The Day Britain Cried. They Call It The Black Wednesday.

Black WednesdayToday is the 20th anniversary of the day popularly known as Black Wednesday. It was the day when some folks made billions of dollars out of short selling while the economy of UK screamed in agony. Many of you may have a brief idea about what happened on that day. Yes! A guy by the name George Soros turned into a billionaire and is now trying to decriminalize marijuana in California but that’s just the fancy part of it. The crisis UK went through during that time was the real deal. It was sad, in fact devastating but it‘s got so much to learn from. There is a lot to learn from this one incident. If economy is something that interests you then fasten your seat belts because I am going to show you the real game.

Black Wednesday wasn’t a result of some cosmic powers (As Deepak Chopra might call it :p) but in fact a series of wrong decisions and bad timing. It all started in 1990 when UK agreed to join the Exchange Rate Management (ERM). ERM was a system introduced by the European countries that aimed at having a relatively fixed and common exchange rate mechanism for every country in Europe so as to achieve stability in the exchange rates and progress towards a stable economy like Germany at that time. The thought was completely legit as a strong currency would promote better trade relations between the participating countries and also attract foreign investors. Also, during this time UK was going through terrible recession and country really needed low interest rates to promote trade activities and bring the economy back to its original state.

Now once UK became a part of ERM, devaluing the currency was not a possibility solely because that was reason why ERM was formed in the first place. Also, interest rates in Germany were high at that time because it was going through a reunification that required the government of Germany to spend a lot on the same and hence higher interest rates would reduce public expenditure keeping inflation under control. As I mentioned earlier, UK had a high rate of interest too and was going through a recession at the same time. Getting out of recession would require UK to reduce its interest rates but reducing interest rates would mean depreciating the value of pound. This is fundamentally because lower interest rates would reduce the foreign capital in the country leading to lower exchange rates. Depreciating the pound wasn’t possible as UK was now a part of the ERM. Hence UK continued with higher interest rates.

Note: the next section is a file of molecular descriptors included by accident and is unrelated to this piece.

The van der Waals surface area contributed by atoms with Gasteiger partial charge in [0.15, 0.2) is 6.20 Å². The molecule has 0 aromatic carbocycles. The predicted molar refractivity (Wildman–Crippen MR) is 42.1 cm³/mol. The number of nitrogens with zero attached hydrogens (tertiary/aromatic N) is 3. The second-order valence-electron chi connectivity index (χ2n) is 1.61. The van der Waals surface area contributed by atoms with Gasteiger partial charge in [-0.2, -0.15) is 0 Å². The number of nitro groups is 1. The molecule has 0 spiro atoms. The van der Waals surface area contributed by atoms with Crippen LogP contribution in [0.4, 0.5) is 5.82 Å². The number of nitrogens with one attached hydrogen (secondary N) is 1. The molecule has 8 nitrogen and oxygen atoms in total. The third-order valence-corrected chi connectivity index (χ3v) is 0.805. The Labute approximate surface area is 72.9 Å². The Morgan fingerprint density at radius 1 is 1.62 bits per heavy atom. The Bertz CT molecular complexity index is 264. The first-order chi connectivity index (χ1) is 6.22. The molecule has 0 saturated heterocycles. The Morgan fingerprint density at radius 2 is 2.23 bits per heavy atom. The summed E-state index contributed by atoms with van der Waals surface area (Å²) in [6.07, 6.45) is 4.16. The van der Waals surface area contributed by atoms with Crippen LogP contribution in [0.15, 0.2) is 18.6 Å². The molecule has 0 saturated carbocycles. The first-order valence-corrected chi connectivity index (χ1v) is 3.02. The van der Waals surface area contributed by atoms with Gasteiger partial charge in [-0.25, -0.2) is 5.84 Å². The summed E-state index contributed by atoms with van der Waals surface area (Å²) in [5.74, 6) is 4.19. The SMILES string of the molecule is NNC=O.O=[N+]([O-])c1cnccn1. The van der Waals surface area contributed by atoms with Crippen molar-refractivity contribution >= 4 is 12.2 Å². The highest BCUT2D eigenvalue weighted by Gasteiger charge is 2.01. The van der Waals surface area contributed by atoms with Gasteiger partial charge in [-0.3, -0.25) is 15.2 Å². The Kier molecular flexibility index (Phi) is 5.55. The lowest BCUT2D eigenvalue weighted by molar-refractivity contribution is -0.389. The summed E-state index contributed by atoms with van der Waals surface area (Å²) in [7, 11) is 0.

It was now 1992, marking almost 2 years of UK’s struggle to keep up with the ERM and the German standards. Morale within the people in UK was low as there was no incentive being given to promote business activities. People now knew that UK couldn’t possibly continue with the ERM as the economy would completely crash otherwise. Hence short selling of the pound now started. Short selling is where a speculator sells a security, which does not belong to him, at a higher current price and later buys it back at a lower price to return it back. Hence mass selling of the UK pounds started to happen. You may wonder who exactly was buying these pounds if everyone was keen on just selling them off. It was the Bank of England. The Bank of England kept on buying the pounds to show that the same pounds still have a demand in the market and hence keep rate of these pounds within the band prescribed by the ERM. It was a trade off between an economy crash and keeping up with the ERM. Surprising how UK chose ERM.

It was now the 16th of September 1992. UK could no longer bear the pressure and the time had come when it had to pull itself out of the ERM. It in fact did and as a result the value of pound fell and all those who sold the pounds earlier were now rich, really rich. The economy of UK cried on the other hand.

What you read above can be called a very simplified version of the whole event. It was a complete chaos. People were going crazy over selling pounds while John Major (then Prime Minister) was considering yet another increase in the interest rates. The damages were so extreme that the country hasn’t really recovered from it till today! Damn, I wish I could see that mayhem.

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6 thoughts on “The Day Britain Cried. They Call It The Black Wednesday.

  1. precariousness says:

    Hey, interesting post. I didn’t know about it earlier.
    So lot game has been played for saving the economy 😛
    Nice stopping by here:)
    Keep Blogging 🙂

  2. srikanthtr says:

    Hey, nice post! Keep it up.
    I just read 5 of your articles 😛

  3. srikanthtr says:

    You got it man 😛
    Any chance you are gonna publish a post on FDI?

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